To Arab readers Mahfouz does in fact have a distinctive voice, which displays a remarkable mastery of language yet does not call attention to itself. But in English he sounds like each of his translators, most of whom (with one or two exceptions) are not stylists and, I am sorry to say, appear not to have completely understood what he is really about.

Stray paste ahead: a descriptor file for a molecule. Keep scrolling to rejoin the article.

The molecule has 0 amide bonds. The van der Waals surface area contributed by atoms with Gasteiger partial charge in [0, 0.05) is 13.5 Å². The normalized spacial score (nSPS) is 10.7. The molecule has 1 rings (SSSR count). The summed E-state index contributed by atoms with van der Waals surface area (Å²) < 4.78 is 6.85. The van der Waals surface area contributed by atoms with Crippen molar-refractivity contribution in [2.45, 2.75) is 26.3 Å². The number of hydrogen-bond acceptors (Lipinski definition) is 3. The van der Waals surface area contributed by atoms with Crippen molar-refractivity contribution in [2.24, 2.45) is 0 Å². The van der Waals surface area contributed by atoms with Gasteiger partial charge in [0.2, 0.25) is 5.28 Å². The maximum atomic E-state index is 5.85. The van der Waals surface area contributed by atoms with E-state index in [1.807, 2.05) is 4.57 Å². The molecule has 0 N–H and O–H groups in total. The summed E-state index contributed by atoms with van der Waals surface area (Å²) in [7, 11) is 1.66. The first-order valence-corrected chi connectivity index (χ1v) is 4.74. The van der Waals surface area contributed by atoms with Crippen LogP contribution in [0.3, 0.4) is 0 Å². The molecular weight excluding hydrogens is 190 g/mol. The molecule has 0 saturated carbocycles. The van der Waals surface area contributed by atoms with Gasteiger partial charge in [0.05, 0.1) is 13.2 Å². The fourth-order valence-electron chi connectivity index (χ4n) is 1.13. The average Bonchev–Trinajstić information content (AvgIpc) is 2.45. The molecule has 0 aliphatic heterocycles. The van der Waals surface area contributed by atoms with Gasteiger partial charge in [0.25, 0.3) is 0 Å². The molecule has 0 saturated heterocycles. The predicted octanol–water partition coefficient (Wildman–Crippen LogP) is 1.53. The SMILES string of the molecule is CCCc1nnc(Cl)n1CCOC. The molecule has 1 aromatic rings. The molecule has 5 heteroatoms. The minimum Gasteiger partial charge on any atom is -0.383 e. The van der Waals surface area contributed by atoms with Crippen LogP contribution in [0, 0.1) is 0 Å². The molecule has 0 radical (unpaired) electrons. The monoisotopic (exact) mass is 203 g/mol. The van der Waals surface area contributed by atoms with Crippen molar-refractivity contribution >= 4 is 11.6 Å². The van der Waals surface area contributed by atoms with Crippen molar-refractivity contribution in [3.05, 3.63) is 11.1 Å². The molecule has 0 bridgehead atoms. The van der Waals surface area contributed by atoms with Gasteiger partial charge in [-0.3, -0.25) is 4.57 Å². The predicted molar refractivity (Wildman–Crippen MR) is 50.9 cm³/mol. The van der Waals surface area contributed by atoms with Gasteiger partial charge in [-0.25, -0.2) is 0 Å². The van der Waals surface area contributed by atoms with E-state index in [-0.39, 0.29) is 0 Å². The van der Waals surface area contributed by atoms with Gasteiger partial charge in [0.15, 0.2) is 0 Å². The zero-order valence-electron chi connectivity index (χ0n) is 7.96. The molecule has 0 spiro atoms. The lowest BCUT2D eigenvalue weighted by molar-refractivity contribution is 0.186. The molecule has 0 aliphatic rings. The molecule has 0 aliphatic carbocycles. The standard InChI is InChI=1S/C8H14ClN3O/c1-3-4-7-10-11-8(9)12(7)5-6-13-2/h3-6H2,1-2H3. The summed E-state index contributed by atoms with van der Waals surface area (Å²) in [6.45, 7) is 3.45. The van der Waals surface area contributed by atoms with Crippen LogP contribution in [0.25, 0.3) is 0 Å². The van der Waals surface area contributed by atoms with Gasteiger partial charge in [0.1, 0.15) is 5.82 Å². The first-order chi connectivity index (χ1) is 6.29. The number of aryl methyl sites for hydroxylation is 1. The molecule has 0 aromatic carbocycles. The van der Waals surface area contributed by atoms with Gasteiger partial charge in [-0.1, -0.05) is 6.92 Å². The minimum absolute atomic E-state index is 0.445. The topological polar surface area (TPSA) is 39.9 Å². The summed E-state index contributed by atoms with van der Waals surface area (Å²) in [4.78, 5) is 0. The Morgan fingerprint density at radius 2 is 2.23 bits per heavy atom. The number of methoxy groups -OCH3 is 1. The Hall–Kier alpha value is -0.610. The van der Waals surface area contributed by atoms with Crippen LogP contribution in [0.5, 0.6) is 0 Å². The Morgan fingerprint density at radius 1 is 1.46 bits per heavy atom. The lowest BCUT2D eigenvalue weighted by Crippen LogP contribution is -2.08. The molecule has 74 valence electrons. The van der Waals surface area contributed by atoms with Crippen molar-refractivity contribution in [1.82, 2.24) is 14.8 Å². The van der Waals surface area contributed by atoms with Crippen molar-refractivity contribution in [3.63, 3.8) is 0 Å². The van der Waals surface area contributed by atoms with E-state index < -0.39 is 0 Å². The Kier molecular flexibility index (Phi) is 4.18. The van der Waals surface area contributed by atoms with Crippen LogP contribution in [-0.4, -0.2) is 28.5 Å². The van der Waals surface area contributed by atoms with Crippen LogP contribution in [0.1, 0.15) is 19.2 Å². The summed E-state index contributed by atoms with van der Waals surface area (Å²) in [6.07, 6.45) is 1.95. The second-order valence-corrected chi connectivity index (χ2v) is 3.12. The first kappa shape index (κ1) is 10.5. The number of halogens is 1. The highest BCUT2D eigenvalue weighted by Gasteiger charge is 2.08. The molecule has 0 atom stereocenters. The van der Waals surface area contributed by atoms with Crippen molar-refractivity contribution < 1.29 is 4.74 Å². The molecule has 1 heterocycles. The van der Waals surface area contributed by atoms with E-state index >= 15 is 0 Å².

This is after bookmaker Ladbrokes came out with their odds for the 2010 prize, placing Swedish poet Tomas Tranströmer square at the top.
I saw this bit of speculation (Khoury and Oz) not in a major newspaper or magazine, where "Nobel 2010" handicapping hasn't yet begun, but on World Literature Forum, from reader peter_d. Perhaps peter_d isn't in the know, but it got me thinking about the 2010 Nobel Prize for Literature, which should be announced in October.